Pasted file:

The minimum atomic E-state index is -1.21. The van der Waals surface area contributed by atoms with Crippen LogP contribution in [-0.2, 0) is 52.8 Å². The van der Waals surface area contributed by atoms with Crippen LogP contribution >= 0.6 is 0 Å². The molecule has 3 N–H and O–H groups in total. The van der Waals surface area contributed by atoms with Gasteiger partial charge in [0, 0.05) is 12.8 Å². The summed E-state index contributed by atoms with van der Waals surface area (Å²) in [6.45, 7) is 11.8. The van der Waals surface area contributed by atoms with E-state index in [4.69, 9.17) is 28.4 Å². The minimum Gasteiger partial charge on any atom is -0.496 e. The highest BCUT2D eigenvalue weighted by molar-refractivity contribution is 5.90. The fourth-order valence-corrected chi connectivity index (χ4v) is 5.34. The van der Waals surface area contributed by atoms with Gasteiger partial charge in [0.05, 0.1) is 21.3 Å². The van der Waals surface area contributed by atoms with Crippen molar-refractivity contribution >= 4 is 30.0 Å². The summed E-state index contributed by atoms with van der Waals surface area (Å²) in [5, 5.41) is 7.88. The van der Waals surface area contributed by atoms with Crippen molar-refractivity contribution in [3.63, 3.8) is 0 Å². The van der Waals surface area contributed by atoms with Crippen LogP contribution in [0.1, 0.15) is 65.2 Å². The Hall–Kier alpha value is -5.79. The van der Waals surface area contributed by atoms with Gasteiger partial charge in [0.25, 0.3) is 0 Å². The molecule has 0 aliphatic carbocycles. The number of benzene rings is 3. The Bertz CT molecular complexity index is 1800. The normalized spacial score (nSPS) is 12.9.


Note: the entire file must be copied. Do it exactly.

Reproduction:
The minimum atomic E-state index is -1.21. The van der Waals surface area contributed by atoms with Crippen LogP contribution in [-0.2, 0) is 52.8 Å². The van der Waals surface area contributed by atoms with Crippen LogP contribution >= 0.6 is 0 Å². The molecule has 3 N–H and O–H groups in total. The van der Waals surface area contributed by atoms with Gasteiger partial charge in [0, 0.05) is 12.8 Å². The summed E-state index contributed by atoms with van der Waals surface area (Å²) in [6.45, 7) is 11.8. The van der Waals surface area contributed by atoms with E-state index in [4.69, 9.17) is 28.4 Å². The minimum Gasteiger partial charge on any atom is -0.496 e. The highest BCUT2D eigenvalue weighted by molar-refractivity contribution is 5.90. The fourth-order valence-corrected chi connectivity index (χ4v) is 5.34. The van der Waals surface area contributed by atoms with Gasteiger partial charge in [0.05, 0.1) is 21.3 Å². The van der Waals surface area contributed by atoms with Crippen molar-refractivity contribution >= 4 is 30.0 Å². The summed E-state index contributed by atoms with van der Waals surface area (Å²) in [5, 5.41) is 7.88. The van der Waals surface area contributed by atoms with Crippen molar-refractivity contribution in [3.63, 3.8) is 0 Å². The van der Waals surface area contributed by atoms with Crippen LogP contribution in [0.1, 0.15) is 65.2 Å². The Hall–Kier alpha value is -5.79. The van der Waals surface area contributed by atoms with Gasteiger partial charge in [0.25, 0.3) is 0 Å². The molecule has 0 aliphatic carbocycles. The number of benzene rings is 3. The Bertz CT molecular complexity index is 1800. The normalized spacial score (nSPS) is 12.9.